Going Indie

Friday Jenny talked about her writing path changing, going another direction. Today I’m going to talk about my publishing taking a different direction.

This past Spring a publishing company expressed interest in helping me hybrid publish my YA contemporary novel, Knee High Lies. Due to some unforeseen issues, they have had to back out of finishing the project. So, I’m going Indie.

That means that I’m finalizing the edits on my own, not an impossible hurdle as my editor Sarah, along with her line editor Josh, did an amazing job. I owe them a huge thank you for helping polish my story and bringing it to a level above what I could have ever done. Thank you to Ben Wolf who is helping to make this transition as easy as possible.

linda-fulkerson-300x300The next real hurdle is finding a cover image that will work. I have enlisted the help of Linda Fulkerson and her company DLF Digital Services to help with the cover and formatting my book for publication. I know she’ll do an amazing job, IF I can ever settle on an image.

Which brings me to what I’m doing now. I have searched pages and pages of images on the stock photo site but so far have not come up with an image that completely fits what I have in mind, though there are several that might work. So, I’ve asked a photographer friend to help me bring the image in my mind into reality. I have a model, now I have to find a place and create a summer scene in these winter months. Ha! I might need a miracle.

I’ll be putting together a street team soon and navigating my way through marketing the book. street-teamThis is as exciting as it is terrifying for me to undertake. But, I’ve had some great examples that have gone before me. With the help of friends I know I will succeed in getting my book published by the summer of 2017.

I’ll begin documenting my journey, do a cover reveal when we finally have an image, and share dates when they become available on my personal website at dawnfordauthor.com. So far I haven’t had much to share. I’m looking forward to actually having something noteworthy to talk about.

Prayers are coveted. May God bless this journey.

A Long and Winding Road

My first job wasn’t all that exciting.  Neither were any of the other jobs that came after it.  I worked in fast food, waited tables, did phone support, and helped to manage women’s clothing stores and business offices.  I was good at whatever I chose to do, but it never felt right.

At least, not until I sold the first article. It was in 1990 or 1991, and it was a short little piece about caring for Alzheimer’s patients. I was paid a whopping $25 for that piece, and at the time, it seemed like a dream come true. I was a paid writer. PAID! I couldn’t believe it.

Unfortunately, that was a false start. After that one little piece, it took me another few years to land another one. During that time I spent a little time in college, helped my husband with a floral design business that we started, and worked for 6 horrible months in a nursing home (hence the reason I’m an author and not a nurse).

I wrote a lot. I submitted a lot. I got rejected a lot. Then one day it was like someone switched on the publishing machine.  Suddenly, I was getting yeses left and right.  Almost more work than I could keep up with.  I don’t know if I just figured out the formula, if I had finally paid enough dues to start seeing some return, of if something clicked in my own brain that allowed me to tap into the mysterious stream of conscious that editors seem to have with successful writers, but something happened. And I was a writer.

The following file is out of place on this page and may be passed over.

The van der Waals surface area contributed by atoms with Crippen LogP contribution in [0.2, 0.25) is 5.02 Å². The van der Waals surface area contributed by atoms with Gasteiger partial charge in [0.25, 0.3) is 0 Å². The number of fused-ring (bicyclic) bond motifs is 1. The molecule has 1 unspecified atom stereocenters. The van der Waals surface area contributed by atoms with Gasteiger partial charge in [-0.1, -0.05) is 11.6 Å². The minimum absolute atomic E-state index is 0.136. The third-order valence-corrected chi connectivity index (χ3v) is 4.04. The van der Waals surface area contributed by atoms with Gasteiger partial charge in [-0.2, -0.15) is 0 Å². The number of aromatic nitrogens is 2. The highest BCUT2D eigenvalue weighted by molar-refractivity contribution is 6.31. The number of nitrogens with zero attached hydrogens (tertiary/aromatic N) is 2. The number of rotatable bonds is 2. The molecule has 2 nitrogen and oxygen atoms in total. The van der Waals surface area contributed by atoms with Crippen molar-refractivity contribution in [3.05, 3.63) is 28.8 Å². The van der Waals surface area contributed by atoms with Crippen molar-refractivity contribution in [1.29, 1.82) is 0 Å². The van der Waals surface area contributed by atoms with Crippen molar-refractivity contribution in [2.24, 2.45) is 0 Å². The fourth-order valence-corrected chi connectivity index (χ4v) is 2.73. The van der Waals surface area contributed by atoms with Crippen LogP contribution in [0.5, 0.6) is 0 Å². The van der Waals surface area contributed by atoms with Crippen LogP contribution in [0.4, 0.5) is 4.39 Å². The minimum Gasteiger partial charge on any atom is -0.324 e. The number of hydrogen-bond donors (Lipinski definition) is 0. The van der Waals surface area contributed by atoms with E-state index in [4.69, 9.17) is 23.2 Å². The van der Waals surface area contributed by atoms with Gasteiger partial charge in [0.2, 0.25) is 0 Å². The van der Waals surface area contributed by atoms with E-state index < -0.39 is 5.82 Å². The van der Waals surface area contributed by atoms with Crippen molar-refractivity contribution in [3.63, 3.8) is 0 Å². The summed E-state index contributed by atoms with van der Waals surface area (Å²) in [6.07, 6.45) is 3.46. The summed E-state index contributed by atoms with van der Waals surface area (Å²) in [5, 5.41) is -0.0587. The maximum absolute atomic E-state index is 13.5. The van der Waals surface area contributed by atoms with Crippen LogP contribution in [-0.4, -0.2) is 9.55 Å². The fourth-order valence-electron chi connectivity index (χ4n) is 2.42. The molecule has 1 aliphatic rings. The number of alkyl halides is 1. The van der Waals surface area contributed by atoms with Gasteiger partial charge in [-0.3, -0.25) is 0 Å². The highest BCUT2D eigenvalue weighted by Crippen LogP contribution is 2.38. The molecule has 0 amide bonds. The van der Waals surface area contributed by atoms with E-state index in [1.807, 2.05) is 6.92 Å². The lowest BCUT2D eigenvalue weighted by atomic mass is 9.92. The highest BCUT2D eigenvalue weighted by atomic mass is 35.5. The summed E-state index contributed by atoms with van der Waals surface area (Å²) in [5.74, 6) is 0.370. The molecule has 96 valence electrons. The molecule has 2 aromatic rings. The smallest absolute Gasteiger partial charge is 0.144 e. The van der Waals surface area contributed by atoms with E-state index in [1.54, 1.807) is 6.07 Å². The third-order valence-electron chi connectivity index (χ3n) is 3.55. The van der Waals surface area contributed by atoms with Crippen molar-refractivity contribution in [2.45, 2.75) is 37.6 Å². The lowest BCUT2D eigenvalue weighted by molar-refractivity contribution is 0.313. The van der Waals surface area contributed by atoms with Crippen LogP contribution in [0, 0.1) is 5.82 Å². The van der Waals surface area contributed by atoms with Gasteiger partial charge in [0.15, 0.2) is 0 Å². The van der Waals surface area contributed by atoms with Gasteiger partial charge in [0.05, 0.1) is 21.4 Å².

Well, truthfully, I’d always been a writer.  But I never come to anything through a direct line. I had to go the traditional route a little while – working a “real” job and “playing” at being a writer in my spare time – before I realized that no one has the right to tell me what I can and cannot do or be with my own life.

Still, sometimes the longer journey can be revealing.  There are amazing things to see and do and people to meet along the way. And the shortest distance from writing to being a paid writer would have bypassed all those experiences. I would never have met a music teacher who loved her job and her music so much that she would recognize a student from years past even when she’d forgotten who her own children were.

I would never have learned to create flower designs, what indicates that gas logs are improperly installed, or how to fix a copier. I would not have understood that with a few sneaky tricks it’s possible to embezzle more than a million dollars from a company, nor that said embezzling is nearly always discovered (a no, that wasn’t me, I was just a witness…honest).

There are a few thousand additional experiences that I would never have had if I had come straight to writing and been successful from my very first submission. I also would not have developed a work ethic that keeps me in front of the computer until the wee hours of the morning to meet a deadline.  I would not have developed an understanding of the way that business works. And I wouldn’t have learned that the only way to like company policy is when you’re the one making them.

So, do I regret flipping burgers for that first job, or any of the other tasks I’ve performed or functions I’ve filled? Not a single one of them.  Every experience, every job, every task, and every person on that journey was in my path for a reason. Now it’s my job to figure out how to best use those to entertain and inform other people.